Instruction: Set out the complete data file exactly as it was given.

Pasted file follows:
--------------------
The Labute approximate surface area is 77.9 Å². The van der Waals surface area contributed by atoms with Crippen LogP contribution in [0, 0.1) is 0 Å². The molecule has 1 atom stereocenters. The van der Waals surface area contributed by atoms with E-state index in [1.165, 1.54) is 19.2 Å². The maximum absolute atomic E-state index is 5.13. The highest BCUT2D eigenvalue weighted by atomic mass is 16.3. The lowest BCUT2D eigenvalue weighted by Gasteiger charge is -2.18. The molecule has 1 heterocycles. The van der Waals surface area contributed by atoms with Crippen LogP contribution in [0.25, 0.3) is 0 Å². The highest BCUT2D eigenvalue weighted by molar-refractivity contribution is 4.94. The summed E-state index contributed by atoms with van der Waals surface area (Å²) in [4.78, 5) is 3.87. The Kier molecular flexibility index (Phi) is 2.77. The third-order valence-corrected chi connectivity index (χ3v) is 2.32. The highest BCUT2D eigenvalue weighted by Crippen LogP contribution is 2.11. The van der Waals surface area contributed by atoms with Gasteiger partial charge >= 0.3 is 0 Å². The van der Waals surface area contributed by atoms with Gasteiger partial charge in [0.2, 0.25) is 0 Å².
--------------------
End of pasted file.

The Labute approximate surface area is 77.9 Å². The van der Waals surface area contributed by atoms with Crippen LogP contribution in [0, 0.1) is 0 Å². The molecule has 1 atom stereocenters. The van der Waals surface area contributed by atoms with E-state index in [1.165, 1.54) is 19.2 Å². The maximum absolute atomic E-state index is 5.13. The highest BCUT2D eigenvalue weighted by atomic mass is 16.3. The lowest BCUT2D eigenvalue weighted by Gasteiger charge is -2.18. The molecule has 1 heterocycles. The van der Waals surface area contributed by atoms with Crippen LogP contribution in [0.25, 0.3) is 0 Å². The highest BCUT2D eigenvalue weighted by molar-refractivity contribution is 4.94. The summed E-state index contributed by atoms with van der Waals surface area (Å²) in [4.78, 5) is 3.87. The Kier molecular flexibility index (Phi) is 2.77. The third-order valence-corrected chi connectivity index (χ3v) is 2.32. The highest BCUT2D eigenvalue weighted by Crippen LogP contribution is 2.11. The van der Waals surface area contributed by atoms with Gasteiger partial charge >= 0.3 is 0 Å². The van der Waals surface area contributed by atoms with Gasteiger partial charge in [0.2, 0.25) is 0 Å².